Material Flow Accounting in Amazonia: A Tool for Sustainable Development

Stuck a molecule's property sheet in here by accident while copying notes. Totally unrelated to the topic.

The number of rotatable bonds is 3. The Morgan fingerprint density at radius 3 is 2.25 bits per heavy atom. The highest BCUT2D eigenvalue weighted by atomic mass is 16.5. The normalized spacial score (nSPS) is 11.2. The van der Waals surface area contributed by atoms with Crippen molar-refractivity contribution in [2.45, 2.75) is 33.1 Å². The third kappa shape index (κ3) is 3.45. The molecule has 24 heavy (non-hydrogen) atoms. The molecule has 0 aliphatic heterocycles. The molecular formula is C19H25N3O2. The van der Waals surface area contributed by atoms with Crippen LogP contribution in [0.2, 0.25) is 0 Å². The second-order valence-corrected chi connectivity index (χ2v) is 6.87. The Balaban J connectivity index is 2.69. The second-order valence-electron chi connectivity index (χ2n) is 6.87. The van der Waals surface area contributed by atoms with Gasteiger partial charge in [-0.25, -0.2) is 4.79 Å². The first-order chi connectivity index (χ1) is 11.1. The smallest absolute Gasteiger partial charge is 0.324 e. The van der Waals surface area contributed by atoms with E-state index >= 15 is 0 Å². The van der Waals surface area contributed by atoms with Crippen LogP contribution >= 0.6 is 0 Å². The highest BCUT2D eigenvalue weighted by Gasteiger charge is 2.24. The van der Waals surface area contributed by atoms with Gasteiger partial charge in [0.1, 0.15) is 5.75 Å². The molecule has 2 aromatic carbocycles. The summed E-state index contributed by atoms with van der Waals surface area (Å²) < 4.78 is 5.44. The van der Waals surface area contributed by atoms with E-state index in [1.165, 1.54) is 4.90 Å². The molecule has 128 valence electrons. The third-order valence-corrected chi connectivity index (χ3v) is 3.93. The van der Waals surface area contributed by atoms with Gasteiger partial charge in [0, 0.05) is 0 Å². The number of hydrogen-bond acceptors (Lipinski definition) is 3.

This report presents experiences from a research project carried out by members of IFF-Social Ecology in conjunction with researchers from Brazil, Venezuela, Colombia, and Bolivia. It demonstrates the application of Material Flow Accounting (MFA) tools in the region of Amazonia. The tools are tested for their ability to generate data in a series of cases, but also for their explanatory power of making a meaningful contribution to information systems on sustainability in the region. The concept and approach are briefly discussed, followed by a lengthy presentation of research results and data gaps for each of the studies. The research follows a multi-level approach by applying the MFA methodology to the national level as well as to local-level case-studies. While both perspectives generate results in their own right, the combination of insights leads to a fuller understanding of issues involved when assessing sustainability policies in such a diverse area. While national studies provide structural reasons for the relative de-linking of material intensity and industrial growth in wealthy nations, Amazonian economies are identified as extractive economies, structurally unable to decrease exporting materially intensive raw materials. Local-level studies investigate micro-structures producing their own sustainability issues. Subsistence societies coping with rapid change and approaching industrialization show distinct characteristics in their material resource management, depending on respective histories, geographical place or position in the wider national/political economy.